Last month, a ransomware group called Ransomed.vc claimed that it had managed to breach “all Sony systems” and was threatening to sell stolen data, though it was never actually confirmed whether the breach happened or what kind of data had been stolen. After the incident, Sony said it had begun investigating, but was not ready to provide any comments regarding the potential breach at the time.
First reported by BleepingComputer (thanks VGC), Sony has now confirmed in a statement that an “unauthorised actor” managed to gain access to the MOVEit file transfer platform that is used by Sony employees. It was via a vulnerability in this platform that the individual behind the breach was able to download a bunch of Sony files, allowing them to access the personal information of 6,791 current and former Sony employees based in the United States.
Sony has apparently been letting all employees that have been affected by the breach know what’s happened and is providing them with free credit monitoring and identity restoration services. It has also claimed that the individual in question has only breached this particular software platform and that the rest of its systems are unaffected. From this, we can gather that player information hasn’t been stolen, but Sony doesn’t seem to have revealed the full extent of what kind of information has leaked.
“On June 2, 2023, SIE discovered the unauthorised downloads, immediately took the platform offline and remediated the vulnerability,” explained Sony in a letter to affected employees. “An investigation was then launched with assistance from external cybersecurity experts. We also notified law enforcement.”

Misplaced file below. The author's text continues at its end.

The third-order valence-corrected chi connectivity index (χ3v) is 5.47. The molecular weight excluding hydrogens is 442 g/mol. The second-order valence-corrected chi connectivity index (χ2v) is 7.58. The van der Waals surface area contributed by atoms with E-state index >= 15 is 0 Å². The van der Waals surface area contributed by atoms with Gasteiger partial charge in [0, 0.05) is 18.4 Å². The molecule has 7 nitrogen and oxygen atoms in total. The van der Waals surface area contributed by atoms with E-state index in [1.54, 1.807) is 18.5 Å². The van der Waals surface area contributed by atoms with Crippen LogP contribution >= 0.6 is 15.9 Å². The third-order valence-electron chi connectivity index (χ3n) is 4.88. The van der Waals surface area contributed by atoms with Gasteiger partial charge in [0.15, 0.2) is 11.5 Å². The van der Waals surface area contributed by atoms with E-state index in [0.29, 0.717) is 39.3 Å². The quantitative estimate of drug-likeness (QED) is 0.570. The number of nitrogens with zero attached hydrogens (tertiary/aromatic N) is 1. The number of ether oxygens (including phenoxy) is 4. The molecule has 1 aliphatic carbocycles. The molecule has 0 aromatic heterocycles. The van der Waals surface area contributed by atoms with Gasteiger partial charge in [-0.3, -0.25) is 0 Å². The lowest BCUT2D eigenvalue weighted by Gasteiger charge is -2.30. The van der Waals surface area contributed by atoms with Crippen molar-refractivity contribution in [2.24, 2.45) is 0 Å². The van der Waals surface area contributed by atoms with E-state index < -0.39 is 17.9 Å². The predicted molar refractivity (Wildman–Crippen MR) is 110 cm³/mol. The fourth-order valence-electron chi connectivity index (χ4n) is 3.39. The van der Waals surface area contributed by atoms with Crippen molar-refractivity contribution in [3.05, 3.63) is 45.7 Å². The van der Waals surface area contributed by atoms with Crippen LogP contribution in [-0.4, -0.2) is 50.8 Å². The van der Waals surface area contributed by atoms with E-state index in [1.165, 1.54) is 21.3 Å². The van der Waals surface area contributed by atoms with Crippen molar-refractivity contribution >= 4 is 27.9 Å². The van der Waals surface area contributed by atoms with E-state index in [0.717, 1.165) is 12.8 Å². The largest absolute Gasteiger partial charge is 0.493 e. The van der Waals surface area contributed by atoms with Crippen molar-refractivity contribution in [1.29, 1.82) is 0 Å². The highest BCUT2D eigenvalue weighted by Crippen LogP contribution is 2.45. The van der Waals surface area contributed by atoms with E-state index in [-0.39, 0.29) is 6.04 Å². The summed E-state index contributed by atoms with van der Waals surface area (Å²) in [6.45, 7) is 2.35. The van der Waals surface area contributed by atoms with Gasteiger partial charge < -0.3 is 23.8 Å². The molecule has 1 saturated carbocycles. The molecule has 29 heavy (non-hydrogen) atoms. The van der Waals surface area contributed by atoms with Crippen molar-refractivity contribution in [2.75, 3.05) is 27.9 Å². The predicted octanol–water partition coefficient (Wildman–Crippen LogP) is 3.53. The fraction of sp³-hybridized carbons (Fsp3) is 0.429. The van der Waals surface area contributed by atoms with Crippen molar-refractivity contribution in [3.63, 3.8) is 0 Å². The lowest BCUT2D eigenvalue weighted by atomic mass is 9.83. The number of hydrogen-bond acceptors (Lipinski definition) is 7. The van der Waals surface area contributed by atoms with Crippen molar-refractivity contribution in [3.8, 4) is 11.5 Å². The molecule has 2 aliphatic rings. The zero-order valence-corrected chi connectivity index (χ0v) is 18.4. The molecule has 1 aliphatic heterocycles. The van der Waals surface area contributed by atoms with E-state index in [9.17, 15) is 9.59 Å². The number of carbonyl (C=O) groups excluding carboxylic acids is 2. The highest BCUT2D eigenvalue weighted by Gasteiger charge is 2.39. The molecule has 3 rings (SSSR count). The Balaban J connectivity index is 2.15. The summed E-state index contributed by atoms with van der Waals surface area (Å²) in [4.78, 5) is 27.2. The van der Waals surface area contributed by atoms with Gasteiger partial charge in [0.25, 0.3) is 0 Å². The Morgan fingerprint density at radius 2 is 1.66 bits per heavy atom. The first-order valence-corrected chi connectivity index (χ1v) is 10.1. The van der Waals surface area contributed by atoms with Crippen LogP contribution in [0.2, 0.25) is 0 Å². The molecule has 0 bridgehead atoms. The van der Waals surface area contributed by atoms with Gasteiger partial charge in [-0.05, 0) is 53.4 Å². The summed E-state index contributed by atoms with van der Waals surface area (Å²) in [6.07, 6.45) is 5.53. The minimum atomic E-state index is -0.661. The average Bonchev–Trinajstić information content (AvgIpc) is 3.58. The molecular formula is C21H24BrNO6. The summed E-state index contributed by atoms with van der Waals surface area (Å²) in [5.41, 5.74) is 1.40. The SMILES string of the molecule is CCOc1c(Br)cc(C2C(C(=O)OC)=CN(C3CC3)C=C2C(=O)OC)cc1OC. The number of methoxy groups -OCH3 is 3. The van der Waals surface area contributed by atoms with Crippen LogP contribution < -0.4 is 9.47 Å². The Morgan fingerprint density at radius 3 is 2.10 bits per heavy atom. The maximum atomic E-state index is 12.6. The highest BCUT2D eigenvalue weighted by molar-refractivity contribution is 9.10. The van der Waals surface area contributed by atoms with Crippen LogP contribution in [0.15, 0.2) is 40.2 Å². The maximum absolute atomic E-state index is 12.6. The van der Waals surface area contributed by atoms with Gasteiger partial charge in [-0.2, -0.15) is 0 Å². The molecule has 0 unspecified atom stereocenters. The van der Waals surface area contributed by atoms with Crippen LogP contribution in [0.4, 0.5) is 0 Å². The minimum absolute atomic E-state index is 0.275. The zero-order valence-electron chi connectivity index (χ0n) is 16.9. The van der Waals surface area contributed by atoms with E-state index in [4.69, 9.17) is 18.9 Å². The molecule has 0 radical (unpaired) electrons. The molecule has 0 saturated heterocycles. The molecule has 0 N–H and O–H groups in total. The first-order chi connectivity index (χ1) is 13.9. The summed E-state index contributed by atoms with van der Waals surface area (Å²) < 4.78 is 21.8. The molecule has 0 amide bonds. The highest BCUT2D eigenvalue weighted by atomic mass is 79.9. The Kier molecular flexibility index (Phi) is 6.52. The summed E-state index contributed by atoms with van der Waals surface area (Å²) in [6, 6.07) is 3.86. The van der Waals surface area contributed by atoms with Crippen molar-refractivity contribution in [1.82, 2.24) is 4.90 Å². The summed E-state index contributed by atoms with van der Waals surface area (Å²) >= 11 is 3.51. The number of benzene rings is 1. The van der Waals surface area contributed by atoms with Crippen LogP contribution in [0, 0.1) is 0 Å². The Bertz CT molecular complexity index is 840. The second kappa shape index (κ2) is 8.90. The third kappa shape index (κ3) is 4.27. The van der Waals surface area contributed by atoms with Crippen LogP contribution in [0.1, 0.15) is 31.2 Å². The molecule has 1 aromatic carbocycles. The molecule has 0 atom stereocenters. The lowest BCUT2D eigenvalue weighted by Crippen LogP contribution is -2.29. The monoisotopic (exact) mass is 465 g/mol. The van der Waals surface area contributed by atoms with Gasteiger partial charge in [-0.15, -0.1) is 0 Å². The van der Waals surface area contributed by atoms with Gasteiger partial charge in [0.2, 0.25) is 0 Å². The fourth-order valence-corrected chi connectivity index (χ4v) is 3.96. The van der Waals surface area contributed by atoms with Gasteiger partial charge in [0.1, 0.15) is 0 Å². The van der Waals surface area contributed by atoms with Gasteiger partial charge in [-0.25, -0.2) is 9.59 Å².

“Once SIE identified the downloaded files, we began a process to determine what types of personal information were affected and to whom it relates. While we worked quickly, this was a time-consuming process, and we wanted to provide you accurate information.”
While this is clearly terrible news for all of the employees affected, and appears to be yet another major security breach for Sony to add to the list, the silver lining is that player information doesn’t seem to have been stolen. That makes it far less worse than the infamous PlayStation Network security breach that took place back in 2011, which resulted in the personal information of 77 million accounts being exposed and the service being taken down for almost a month.
In other less serious PlayStation news, a controversial AI focused YouTube channel has been “putting photoreal faces in video games”, which has led to some incredibly cursed results. Horizon Forbidden West protagonist Aloy is among the characters that have been given a “photoreal” makeover, and I’m sure I don’t need to remind you how much gamers love being weird about her face.
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